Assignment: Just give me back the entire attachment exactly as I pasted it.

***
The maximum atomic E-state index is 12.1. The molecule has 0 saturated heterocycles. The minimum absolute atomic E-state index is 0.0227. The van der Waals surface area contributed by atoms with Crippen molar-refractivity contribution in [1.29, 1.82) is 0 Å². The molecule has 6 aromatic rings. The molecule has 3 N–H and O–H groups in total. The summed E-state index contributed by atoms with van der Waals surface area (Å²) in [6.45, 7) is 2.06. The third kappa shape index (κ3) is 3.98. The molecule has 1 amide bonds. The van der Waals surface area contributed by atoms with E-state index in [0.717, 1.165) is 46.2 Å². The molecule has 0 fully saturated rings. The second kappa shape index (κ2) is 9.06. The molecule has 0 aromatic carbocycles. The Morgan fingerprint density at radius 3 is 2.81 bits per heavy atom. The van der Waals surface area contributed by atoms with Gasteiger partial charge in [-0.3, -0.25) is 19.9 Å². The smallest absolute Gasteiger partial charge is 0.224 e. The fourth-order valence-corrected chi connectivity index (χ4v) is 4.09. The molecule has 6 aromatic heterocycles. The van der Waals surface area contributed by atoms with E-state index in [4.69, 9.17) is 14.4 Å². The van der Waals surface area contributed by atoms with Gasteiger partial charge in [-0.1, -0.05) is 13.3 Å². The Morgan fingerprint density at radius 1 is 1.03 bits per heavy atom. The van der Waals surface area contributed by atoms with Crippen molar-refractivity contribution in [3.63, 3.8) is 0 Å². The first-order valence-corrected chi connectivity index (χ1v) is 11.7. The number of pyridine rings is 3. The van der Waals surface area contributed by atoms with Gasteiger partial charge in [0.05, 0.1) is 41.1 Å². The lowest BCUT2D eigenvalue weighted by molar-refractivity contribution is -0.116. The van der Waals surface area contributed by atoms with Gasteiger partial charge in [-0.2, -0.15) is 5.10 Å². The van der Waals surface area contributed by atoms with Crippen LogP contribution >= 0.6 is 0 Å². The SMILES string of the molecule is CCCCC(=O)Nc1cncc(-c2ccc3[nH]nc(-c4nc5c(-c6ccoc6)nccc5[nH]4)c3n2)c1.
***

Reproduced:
The maximum atomic E-state index is 12.1. The molecule has 0 saturated heterocycles. The minimum absolute atomic E-state index is 0.0227. The van der Waals surface area contributed by atoms with Crippen molar-refractivity contribution in [1.29, 1.82) is 0 Å². The molecule has 6 aromatic rings. The molecule has 3 N–H and O–H groups in total. The summed E-state index contributed by atoms with van der Waals surface area (Å²) in [6.45, 7) is 2.06. The third kappa shape index (κ3) is 3.98. The molecule has 1 amide bonds. The van der Waals surface area contributed by atoms with E-state index in [0.717, 1.165) is 46.2 Å². The molecule has 0 fully saturated rings. The second kappa shape index (κ2) is 9.06. The molecule has 0 aromatic carbocycles. The Morgan fingerprint density at radius 3 is 2.81 bits per heavy atom. The van der Waals surface area contributed by atoms with Gasteiger partial charge in [-0.3, -0.25) is 19.9 Å². The smallest absolute Gasteiger partial charge is 0.224 e. The fourth-order valence-corrected chi connectivity index (χ4v) is 4.09. The molecule has 6 aromatic heterocycles. The van der Waals surface area contributed by atoms with E-state index in [4.69, 9.17) is 14.4 Å². The van der Waals surface area contributed by atoms with Gasteiger partial charge in [-0.1, -0.05) is 13.3 Å². The Morgan fingerprint density at radius 1 is 1.03 bits per heavy atom. The van der Waals surface area contributed by atoms with Crippen molar-refractivity contribution in [3.63, 3.8) is 0 Å². The first-order valence-corrected chi connectivity index (χ1v) is 11.7. The number of pyridine rings is 3. The van der Waals surface area contributed by atoms with Gasteiger partial charge in [0.05, 0.1) is 41.1 Å². The lowest BCUT2D eigenvalue weighted by molar-refractivity contribution is -0.116. The van der Waals surface area contributed by atoms with Gasteiger partial charge in [-0.2, -0.15) is 5.10 Å². The van der Waals surface area contributed by atoms with Crippen LogP contribution >= 0.6 is 0 Å². The SMILES string of the molecule is CCCCC(=O)Nc1cncc(-c2ccc3[nH]nc(-c4nc5c(-c6ccoc6)nccc5[nH]4)c3n2)c1.